Markets Abuzz as Investor Calls Out AT&T’s Pay-TV Strategy, Wants It To Sell DIRECTV
AT&T’s stock saw a jump this morning after investing firm, Elliot Management, which owns $3.2 billion of AT&T stock released a letter addressed to AT&T’s board calling out the company’s performance and highlighting ways AT&T can improve their stock in the coming years. The firm was especially critical of AT&T’s purchase of DIRECTV back in 2015, blaming the telecommunication company for some of the challenges the pay TV market has faced since.
“The pay TV ecosystem has been under immense pressure since the deal closed. In fact, trends are continuing to erode, with AT&T’s premium TV subscribers in rapid decline as the industry, particularly satellite, struggles mightily. Unfortunately, it has become clear that AT&T acquired DirecTV at the absolute peak of the linear TV market.”
And now Elliot Management wants AT&T to rid itself of DIRECTV. The letter comes as no surprise as AT&T’s subsidiaries have under performed over the years. For example, AT&T reported in July that they lost 778,000 premium TV subscribers subscribers and a whopping 168,000 DIRECTV NOW subscribers, following two consecutive quarters which saw 350,000 drop in paid subscribers. The continuing losses left DIRECTV NOW with 1.34 million subscribers total, down from their peak of 1.85 million. Some have speculated that over the same time, Hulu Live TV has grown from 1 million to nearly 2.5 million subscribers.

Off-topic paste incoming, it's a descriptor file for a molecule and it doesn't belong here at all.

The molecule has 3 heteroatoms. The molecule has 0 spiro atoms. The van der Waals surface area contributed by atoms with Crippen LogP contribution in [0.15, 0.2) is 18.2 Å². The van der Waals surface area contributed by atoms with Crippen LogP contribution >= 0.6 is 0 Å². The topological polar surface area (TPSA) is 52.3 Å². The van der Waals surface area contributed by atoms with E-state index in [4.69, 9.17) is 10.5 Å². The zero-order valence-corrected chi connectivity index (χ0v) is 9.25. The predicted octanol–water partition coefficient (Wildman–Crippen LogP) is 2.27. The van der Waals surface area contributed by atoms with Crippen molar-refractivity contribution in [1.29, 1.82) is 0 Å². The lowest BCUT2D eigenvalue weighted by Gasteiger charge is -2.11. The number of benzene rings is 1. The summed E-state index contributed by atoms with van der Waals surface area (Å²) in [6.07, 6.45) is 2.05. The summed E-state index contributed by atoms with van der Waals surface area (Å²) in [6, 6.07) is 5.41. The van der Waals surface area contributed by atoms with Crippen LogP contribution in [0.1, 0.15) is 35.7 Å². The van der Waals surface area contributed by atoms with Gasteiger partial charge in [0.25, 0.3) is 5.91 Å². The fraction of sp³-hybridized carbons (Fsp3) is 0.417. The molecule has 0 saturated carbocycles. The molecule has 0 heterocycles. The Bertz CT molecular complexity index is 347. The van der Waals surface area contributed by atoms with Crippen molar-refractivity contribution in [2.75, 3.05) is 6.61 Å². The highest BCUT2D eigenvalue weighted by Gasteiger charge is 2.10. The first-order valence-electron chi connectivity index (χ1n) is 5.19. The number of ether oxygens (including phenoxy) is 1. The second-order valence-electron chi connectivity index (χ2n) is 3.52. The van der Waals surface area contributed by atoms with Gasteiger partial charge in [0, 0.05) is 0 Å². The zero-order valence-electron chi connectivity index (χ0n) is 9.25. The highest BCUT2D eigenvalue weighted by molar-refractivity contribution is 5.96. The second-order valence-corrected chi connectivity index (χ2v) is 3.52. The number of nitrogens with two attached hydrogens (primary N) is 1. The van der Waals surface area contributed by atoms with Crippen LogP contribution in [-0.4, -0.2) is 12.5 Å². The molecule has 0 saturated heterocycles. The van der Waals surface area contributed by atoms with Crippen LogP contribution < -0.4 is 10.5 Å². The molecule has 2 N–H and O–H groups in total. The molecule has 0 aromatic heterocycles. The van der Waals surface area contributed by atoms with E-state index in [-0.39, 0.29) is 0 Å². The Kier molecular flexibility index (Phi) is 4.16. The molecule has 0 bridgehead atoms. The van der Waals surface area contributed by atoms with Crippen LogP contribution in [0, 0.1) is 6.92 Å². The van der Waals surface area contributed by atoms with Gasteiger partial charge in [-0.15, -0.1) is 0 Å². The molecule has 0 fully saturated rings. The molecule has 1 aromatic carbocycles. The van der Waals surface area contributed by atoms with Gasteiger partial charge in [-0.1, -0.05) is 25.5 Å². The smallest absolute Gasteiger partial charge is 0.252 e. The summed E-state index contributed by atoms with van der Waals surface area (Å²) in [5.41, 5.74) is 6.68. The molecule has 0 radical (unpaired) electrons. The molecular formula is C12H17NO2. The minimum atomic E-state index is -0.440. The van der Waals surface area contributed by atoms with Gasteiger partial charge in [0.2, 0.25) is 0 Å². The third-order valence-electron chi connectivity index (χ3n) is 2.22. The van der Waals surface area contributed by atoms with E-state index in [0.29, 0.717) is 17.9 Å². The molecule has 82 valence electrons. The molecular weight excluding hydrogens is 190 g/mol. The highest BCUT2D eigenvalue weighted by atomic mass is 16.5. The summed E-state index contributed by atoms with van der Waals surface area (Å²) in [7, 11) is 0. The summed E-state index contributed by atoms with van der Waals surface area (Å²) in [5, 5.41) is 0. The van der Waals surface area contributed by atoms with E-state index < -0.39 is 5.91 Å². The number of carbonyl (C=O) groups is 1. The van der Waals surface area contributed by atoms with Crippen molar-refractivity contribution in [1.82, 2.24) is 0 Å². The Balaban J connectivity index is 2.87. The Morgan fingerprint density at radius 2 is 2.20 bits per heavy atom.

After a rough second quarter, AT&T decided to revamp their DIRECTV service, in an attempt to get rid of their costliest of customers. They’ve started churning what they called unprofitable customers and have focused on launching their AT&T TV service. The new change, however, was yet another miss by AT&T. AT&T TV came with most of what customers hate —hidden fees, contracts, teaser pricing, channels they don’t need — with the similar bundle that you would get with a $50 Live TV Streaming Service. The service was missing a number of local channels and Regional Sports Networks, the NFL Sunday Ticket which are all available on DIRECTV.
Despite all these misses, AT&T is still reaching for a share in the streaming market. The company plans to launch their streaming service, HBO Max in April 2020. The service will be going for $14.99 per month identical to the price of HBO and HBO NOW. The service was originally expected to have multiple price tiers, but due to the unexpectedly low-price of Disney+, switched to a single-tier of $16-17. Reports say the company wants to hook subscribers at a lower price, and similar to what the did with their DIRECTV NOW service, slowly raise the price over time.